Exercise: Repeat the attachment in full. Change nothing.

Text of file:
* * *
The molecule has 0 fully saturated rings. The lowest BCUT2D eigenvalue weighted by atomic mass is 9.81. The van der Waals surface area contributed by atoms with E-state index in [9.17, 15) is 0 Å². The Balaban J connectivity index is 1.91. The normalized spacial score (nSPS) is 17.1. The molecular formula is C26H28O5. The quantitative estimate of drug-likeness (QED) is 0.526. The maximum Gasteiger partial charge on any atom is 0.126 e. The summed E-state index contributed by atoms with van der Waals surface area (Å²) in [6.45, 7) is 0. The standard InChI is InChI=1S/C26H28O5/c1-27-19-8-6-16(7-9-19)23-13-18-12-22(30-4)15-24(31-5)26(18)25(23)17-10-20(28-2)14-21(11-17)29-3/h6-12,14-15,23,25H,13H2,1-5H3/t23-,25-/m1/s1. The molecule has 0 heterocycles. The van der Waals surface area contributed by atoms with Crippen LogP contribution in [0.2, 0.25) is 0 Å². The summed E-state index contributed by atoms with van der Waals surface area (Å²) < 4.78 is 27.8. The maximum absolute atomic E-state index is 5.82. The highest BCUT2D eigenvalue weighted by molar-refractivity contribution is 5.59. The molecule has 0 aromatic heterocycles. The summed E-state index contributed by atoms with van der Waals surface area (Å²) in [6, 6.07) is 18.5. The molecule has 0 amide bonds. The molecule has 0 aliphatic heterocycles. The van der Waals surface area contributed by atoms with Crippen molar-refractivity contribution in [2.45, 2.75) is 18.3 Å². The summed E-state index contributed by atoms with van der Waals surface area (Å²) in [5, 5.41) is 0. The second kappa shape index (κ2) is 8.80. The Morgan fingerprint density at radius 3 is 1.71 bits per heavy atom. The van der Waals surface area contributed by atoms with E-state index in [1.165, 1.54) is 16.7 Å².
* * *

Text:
The molecule has 0 fully saturated rings. The lowest BCUT2D eigenvalue weighted by atomic mass is 9.81. The van der Waals surface area contributed by atoms with E-state index in [9.17, 15) is 0 Å². The Balaban J connectivity index is 1.91. The normalized spacial score (nSPS) is 17.1. The molecular formula is C26H28O5. The quantitative estimate of drug-likeness (QED) is 0.526. The maximum Gasteiger partial charge on any atom is 0.126 e. The summed E-state index contributed by atoms with van der Waals surface area (Å²) in [6.45, 7) is 0. The standard InChI is InChI=1S/C26H28O5/c1-27-19-8-6-16(7-9-19)23-13-18-12-22(30-4)15-24(31-5)26(18)25(23)17-10-20(28-2)14-21(11-17)29-3/h6-12,14-15,23,25H,13H2,1-5H3/t23-,25-/m1/s1. The molecule has 0 heterocycles. The van der Waals surface area contributed by atoms with Crippen LogP contribution in [0.2, 0.25) is 0 Å². The summed E-state index contributed by atoms with van der Waals surface area (Å²) < 4.78 is 27.8. The maximum absolute atomic E-state index is 5.82. The highest BCUT2D eigenvalue weighted by molar-refractivity contribution is 5.59. The molecule has 0 aromatic heterocycles. The summed E-state index contributed by atoms with van der Waals surface area (Å²) in [6, 6.07) is 18.5. The molecule has 0 amide bonds. The molecule has 0 aliphatic heterocycles. The van der Waals surface area contributed by atoms with Crippen molar-refractivity contribution in [2.45, 2.75) is 18.3 Å². The summed E-state index contributed by atoms with van der Waals surface area (Å²) in [5, 5.41) is 0. The second kappa shape index (κ2) is 8.80. The Morgan fingerprint density at radius 3 is 1.71 bits per heavy atom. The van der Waals surface area contributed by atoms with E-state index in [1.165, 1.54) is 16.7 Å².